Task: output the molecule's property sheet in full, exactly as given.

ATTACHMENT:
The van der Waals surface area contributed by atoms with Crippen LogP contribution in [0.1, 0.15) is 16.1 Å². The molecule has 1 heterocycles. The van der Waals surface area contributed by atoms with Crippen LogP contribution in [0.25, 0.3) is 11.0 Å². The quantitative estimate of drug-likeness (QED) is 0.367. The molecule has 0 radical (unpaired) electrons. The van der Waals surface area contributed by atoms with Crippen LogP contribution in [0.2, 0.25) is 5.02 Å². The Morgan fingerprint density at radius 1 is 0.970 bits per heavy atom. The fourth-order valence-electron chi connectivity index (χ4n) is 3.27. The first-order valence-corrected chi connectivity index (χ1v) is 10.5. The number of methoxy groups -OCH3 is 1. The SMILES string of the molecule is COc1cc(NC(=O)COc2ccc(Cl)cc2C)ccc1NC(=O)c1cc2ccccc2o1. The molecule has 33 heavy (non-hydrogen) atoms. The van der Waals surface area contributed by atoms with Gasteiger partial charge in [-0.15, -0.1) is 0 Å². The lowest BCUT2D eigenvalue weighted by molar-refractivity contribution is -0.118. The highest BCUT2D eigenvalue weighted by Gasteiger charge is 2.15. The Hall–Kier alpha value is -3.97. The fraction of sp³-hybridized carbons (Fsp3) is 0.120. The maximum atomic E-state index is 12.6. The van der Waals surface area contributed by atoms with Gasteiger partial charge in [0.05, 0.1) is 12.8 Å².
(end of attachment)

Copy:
The van der Waals surface area contributed by atoms with Crippen LogP contribution in [0.1, 0.15) is 16.1 Å². The molecule has 1 heterocycles. The van der Waals surface area contributed by atoms with Crippen LogP contribution in [0.25, 0.3) is 11.0 Å². The quantitative estimate of drug-likeness (QED) is 0.367. The molecule has 0 radical (unpaired) electrons. The van der Waals surface area contributed by atoms with Crippen LogP contribution in [0.2, 0.25) is 5.02 Å². The Morgan fingerprint density at radius 1 is 0.970 bits per heavy atom. The fourth-order valence-electron chi connectivity index (χ4n) is 3.27. The first-order valence-corrected chi connectivity index (χ1v) is 10.5. The number of methoxy groups -OCH3 is 1. The SMILES string of the molecule is COc1cc(NC(=O)COc2ccc(Cl)cc2C)ccc1NC(=O)c1cc2ccccc2o1. The molecule has 33 heavy (non-hydrogen) atoms. The van der Waals surface area contributed by atoms with Gasteiger partial charge in [-0.15, -0.1) is 0 Å². The lowest BCUT2D eigenvalue weighted by molar-refractivity contribution is -0.118. The highest BCUT2D eigenvalue weighted by Gasteiger charge is 2.15. The Hall–Kier alpha value is -3.97. The fraction of sp³-hybridized carbons (Fsp3) is 0.120. The maximum atomic E-state index is 12.6. The van der Waals surface area contributed by atoms with Gasteiger partial charge in [0.05, 0.1) is 12.8 Å².